Originally posted by abhaysk Order of table may not matter ... not sure
Order of columns in where clause wud matter some times...
it wud be best if most restrictive column is preceded before any columns...(though it wud go for toss if not indexed col)
The order in which columns are indexes...if used in where clause in same order wud have beter performance ( i blv )..
if i am wrong please bark at me...
With the CBO, the order of the entries in the FROM and WHERE clause do not matter 99% of the time. Having said that, the best way to structure a statement, IMHO, is to bring one table at a time into the WHERE clause and join it to everything that's already there. Think like the compiler and bring the tables into the WHERE clause in the same order you want the optimizer to. Then change the FROM clause to match this order. This has several benefits:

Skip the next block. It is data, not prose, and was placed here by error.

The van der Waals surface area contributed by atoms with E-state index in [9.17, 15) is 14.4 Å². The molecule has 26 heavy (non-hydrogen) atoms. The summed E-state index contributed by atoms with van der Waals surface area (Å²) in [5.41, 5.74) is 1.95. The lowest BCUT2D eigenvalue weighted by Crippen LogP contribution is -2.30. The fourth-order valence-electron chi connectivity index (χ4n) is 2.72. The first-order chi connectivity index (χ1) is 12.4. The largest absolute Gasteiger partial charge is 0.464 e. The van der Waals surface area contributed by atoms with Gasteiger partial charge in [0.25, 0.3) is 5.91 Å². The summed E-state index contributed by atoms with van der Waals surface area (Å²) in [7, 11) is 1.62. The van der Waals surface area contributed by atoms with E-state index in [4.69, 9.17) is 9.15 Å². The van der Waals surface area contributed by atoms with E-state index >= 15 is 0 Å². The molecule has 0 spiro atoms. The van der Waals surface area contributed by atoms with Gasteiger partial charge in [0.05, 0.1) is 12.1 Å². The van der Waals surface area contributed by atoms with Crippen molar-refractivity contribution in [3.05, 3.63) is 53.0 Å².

- It is more readable
- It gets you thinking about how the query will/should be solved
- It makes sure that you don't miss a join. Remember that joining to everything that's valid and restricting by everything you can gives the optimizer more choices and will solve the majority of your performance problems.
- Things are now set up for an ORDERED hint if you need it
- Things are now set up for that 1% where the order actually does matter.
If yes, then ur first query went smoothly coz u restricted the table TPTFBDR with _A alias and the access order seems good.
If no, i am compeltely wrong.
Now column ttralnktix.NUMTRAFRTLNK was not indexed and with most restrictive statement on table TPTFBDR was with _B alias joined to this indirectly..
so its joining table also went for toss..for FTS.
Mind this is my feeling..may be wrong..just trying to analyze query :-)
Thanks for the response..all the columns of the table ttralnktix form a composite primary key and henece they were indexed.when i created one more index on ttralnktix.NUMTRAFRTLNK the query plan changed and the response was just a fraction of a second...any ideas why the plan changed so much